Legal Win for Australian Mechanic
On February 19, 2008, Justice Andrew Beech of the Supreme Court of Western Australia issued a 68-page landmark ruling in the case of Antonio Lo Presti vs. Ford Motor Company of Australia Ltd.1 According to Michael Magazanik, Mr. Lo Presti's solicitor, this verdict set a precedent which may have implications for thousands of other mechanics with asbestos-related diseases. Magazanik said:
This win is a tribute to Mr. Lo Presti's unwavering determination over the last five years to fight hard for his family and to the 25-year campaign by Robert Vojakovic and the Asbestos Diseases Society of Australia The judgment underlines the fact that even though Ford Australia knew that asbestos was potentially deadly it failed miserably in its duty to warn mechanics like Mr Lo Prestis who were exposed to asbestos on a daily basis.
Ford's lawyers told the Court that no claim like this against a car manufacturer had ever succeeded anywhere in the world. However Mr. Lo Presti's success will give heart to other mechanics whose health has suffered after being negligently exposed to asbestos in brake pads.2
After immigrating to Australia at age 20 in 1970, Mr. Lo Presti worked as a mechanic for two Ford dealerships from 1970-1987, during which time he serviced cars and checked brakes lined with a friction material that included asbestos, of the type commonly known as chrysotile. It was a routine practice to blow both the brakes and the brake drums with compressed air. Also during the car service, brakes were on occasion, rubbed with emery paper, a rough sandpaper-like cloth (sometimes it was necessary) to chamfer or file the edge of a new brake lining to ensure it fitted correctly. Lawyer Magazanik described the working conditions in the Ford workshops as follows:
There were thick clouds of dust Dust so thick that it would settle on the ends of workers' cigarettes and actually put the cigarettes out. It would collect on the fans and fall off in chunks It was so thick sometimes they would try to brush it away from their face. That was the extent of the dust in that facility and again there was never a single warning that inhaling that dust was dangerous.3
In September 2001, the claimant was forced to retire due to ill health just a few short months after being diagnosed with asbestosis. At 58 years old, he is now substantially disabled and relies on the use of a mobile respirator to supply him with oxygen. Mr. Lo Presti initiated a claim for damages for the tort of negligence against Ford Motor Company of Australia Ltd., claiming that had proper warnings been given or safety measures been implemented, he would not have contracted asbestosis. During the 15 day trial in 2007, epidemiological testimony was submitted by U.S. witnesses Drs. Goodman and Paustenbach, the former from Emory University in Georgia. Of their evidence, Justice Beech wrote:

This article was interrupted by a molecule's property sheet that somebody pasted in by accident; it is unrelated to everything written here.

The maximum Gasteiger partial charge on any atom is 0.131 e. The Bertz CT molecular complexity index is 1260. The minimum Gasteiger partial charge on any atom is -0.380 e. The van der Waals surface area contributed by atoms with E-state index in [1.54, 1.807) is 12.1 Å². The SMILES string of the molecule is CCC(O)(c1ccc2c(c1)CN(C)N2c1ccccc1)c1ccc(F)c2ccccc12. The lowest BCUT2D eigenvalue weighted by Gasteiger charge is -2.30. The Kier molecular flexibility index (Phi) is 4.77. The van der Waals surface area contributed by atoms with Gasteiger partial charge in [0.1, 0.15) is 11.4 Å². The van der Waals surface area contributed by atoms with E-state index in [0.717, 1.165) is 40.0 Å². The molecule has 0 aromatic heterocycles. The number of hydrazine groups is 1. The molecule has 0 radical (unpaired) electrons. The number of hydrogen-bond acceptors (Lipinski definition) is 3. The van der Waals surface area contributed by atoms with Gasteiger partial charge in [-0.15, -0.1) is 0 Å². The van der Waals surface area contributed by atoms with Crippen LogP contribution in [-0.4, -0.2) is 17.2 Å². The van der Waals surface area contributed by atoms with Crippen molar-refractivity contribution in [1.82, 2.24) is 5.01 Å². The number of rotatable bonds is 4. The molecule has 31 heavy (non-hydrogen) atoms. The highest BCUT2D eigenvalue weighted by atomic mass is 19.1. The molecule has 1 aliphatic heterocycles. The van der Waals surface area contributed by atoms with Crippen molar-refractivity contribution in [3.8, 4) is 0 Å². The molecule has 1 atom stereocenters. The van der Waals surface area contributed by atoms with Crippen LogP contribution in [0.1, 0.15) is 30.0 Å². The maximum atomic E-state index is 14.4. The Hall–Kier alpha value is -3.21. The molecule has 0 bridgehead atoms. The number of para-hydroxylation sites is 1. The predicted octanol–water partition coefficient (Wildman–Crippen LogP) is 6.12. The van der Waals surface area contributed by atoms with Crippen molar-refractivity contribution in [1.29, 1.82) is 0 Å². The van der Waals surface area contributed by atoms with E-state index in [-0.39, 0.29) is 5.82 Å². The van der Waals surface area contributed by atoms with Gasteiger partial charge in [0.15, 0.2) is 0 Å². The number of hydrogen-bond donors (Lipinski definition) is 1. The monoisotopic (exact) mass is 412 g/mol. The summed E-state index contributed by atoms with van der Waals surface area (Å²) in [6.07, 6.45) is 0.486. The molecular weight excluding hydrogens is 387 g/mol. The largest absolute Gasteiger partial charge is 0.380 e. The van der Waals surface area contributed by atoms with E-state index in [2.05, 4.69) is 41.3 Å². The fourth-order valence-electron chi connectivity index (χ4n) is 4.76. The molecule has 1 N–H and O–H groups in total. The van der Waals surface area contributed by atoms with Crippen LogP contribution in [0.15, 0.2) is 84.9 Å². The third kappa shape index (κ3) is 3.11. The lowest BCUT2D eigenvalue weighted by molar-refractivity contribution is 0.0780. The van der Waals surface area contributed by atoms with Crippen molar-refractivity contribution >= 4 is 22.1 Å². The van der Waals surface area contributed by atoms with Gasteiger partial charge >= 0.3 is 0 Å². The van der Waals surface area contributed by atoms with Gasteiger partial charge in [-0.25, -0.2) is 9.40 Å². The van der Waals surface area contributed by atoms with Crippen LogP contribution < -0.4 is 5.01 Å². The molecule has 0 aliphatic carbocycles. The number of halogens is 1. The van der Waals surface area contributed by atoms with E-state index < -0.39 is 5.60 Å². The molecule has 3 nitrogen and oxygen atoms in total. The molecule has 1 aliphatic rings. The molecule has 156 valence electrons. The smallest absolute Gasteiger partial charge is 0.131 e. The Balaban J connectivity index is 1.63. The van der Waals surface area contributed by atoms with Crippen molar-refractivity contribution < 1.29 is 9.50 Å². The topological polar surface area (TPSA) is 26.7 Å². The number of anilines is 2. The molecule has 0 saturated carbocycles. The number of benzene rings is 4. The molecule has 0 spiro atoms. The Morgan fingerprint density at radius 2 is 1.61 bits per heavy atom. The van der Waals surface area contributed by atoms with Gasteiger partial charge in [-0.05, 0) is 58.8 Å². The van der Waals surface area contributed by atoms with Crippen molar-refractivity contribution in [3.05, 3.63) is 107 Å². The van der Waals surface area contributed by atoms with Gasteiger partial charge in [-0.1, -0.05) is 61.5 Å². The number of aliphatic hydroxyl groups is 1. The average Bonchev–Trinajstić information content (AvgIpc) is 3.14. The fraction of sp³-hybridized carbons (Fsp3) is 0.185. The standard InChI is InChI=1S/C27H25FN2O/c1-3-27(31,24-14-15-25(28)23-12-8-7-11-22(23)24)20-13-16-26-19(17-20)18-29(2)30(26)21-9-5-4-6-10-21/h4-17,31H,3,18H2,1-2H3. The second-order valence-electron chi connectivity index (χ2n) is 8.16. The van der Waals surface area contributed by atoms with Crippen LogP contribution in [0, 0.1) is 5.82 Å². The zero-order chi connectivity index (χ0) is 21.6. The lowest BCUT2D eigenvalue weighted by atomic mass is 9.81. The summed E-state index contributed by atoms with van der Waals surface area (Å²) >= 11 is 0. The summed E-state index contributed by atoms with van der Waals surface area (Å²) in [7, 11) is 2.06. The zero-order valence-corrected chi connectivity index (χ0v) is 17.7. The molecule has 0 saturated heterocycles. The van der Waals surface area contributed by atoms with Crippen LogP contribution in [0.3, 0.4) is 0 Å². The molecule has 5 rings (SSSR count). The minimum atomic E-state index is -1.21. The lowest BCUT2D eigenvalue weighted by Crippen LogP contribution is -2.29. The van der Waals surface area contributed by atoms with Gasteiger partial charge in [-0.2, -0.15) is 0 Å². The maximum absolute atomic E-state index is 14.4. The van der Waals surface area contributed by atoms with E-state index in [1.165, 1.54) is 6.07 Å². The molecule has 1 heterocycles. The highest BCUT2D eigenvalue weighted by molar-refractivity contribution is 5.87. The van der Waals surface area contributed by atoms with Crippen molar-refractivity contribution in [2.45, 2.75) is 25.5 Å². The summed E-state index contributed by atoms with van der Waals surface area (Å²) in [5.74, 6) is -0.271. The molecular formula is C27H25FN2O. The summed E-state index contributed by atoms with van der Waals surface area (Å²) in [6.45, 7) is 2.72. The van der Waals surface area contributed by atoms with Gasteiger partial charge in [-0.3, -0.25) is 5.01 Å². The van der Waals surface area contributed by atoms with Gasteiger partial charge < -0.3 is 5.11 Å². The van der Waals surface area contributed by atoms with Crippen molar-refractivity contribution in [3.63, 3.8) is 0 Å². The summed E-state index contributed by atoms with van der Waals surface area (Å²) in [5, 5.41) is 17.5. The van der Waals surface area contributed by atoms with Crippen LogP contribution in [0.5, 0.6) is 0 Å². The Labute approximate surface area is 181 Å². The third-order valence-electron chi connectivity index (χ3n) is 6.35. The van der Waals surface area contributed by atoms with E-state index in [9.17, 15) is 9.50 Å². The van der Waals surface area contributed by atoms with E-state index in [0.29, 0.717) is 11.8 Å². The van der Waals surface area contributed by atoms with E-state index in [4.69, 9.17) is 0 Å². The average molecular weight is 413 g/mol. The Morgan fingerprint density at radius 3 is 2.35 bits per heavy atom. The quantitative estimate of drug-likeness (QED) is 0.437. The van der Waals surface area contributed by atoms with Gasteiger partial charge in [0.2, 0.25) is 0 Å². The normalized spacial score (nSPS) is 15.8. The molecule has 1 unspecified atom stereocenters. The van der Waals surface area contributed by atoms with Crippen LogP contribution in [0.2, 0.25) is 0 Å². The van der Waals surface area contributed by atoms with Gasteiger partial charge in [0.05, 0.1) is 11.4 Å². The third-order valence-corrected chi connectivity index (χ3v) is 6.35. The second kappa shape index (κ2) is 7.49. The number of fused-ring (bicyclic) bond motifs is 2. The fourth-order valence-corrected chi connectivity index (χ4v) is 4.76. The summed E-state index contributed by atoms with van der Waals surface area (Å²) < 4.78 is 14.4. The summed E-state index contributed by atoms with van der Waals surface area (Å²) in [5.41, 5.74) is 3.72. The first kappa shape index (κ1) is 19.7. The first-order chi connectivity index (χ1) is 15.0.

I am not satisfied that the mechanics the subject of the epidemiological studies relied upon by Dr Goodman and Dr Paustenbach experienced an exposure substantially similar to that experienced by the plaintiff. For that reason, I find that the epidemiological evidence is not of any significant assistance in resolving the causation issue in this case.
Furthermore, the Judge wrote:
the epidemiological evidence is not of any significant assistance in the resolution of the question of the cause of the plaintiff's fibrosis.
Medical evidence was supplied by Professor Bruce Robinson, Professor Bill Musk, Dr. David McEvoy and Associate Professor McKenzie; the first three experts agreed with the diagnosis of asbestosis while the fourth, testifying for the defendant, diagnosed the plaintiff's condition as cryptogenic (or idiopathic) pulmonary fibrosis. Once again, the Judge was not persuaded by the defense:
Nor does the evidence otherwise satisfy me that there is a threshold level of exposure for asbestosis. That being so, I do not make the finding invited by the defendant, namely that there is a threshold of 25 fibre/ml years (or any particular level) below which asbestosis will not occur or be clinically observable.
Finding that Ford had been negligent, the Judge awarded the claimant the sum of $840,000. Expressing her gratitude to the Judge, Connie Lo Presti said the 5 year court battle had taken its toll on the whole family:
My kids have suffered through this as well and I'm glad it's over. It's been real tough since he hasn't worked, with me trying to battle three jobs and a family and look after him has been really tough... I am happy that we've won, not only for our sake, but for thousands of other people around that are probably going to go through the same thing
P.S. (added April 4, 2008)
According to an official announcement, the Ford Motor Company of Australia will appeal this verdict.
1 The judgment can be read online:
\cs15\fs18\insrsid14877614\charrsid3408300 \hich\af0\dbch\af11\loch\f0 http://www.austlii.edu.au/cgi-bin/sinodisp/au/cases/wa/WASC/2008/12.html?query=^Antonio%20Lo%20Presti
2 Slater & Gordon press release: http://www.slatergordon.com.au/docs/MediaReleases/Landmark%20Win%20on%20Asbestos%20Brake%20Pads%2008-02-19.pdf
3 Cowan S. Mechanic awarded $840,000 for asbestosis from car brakes. The West Australian. February 20, 2008;p.3.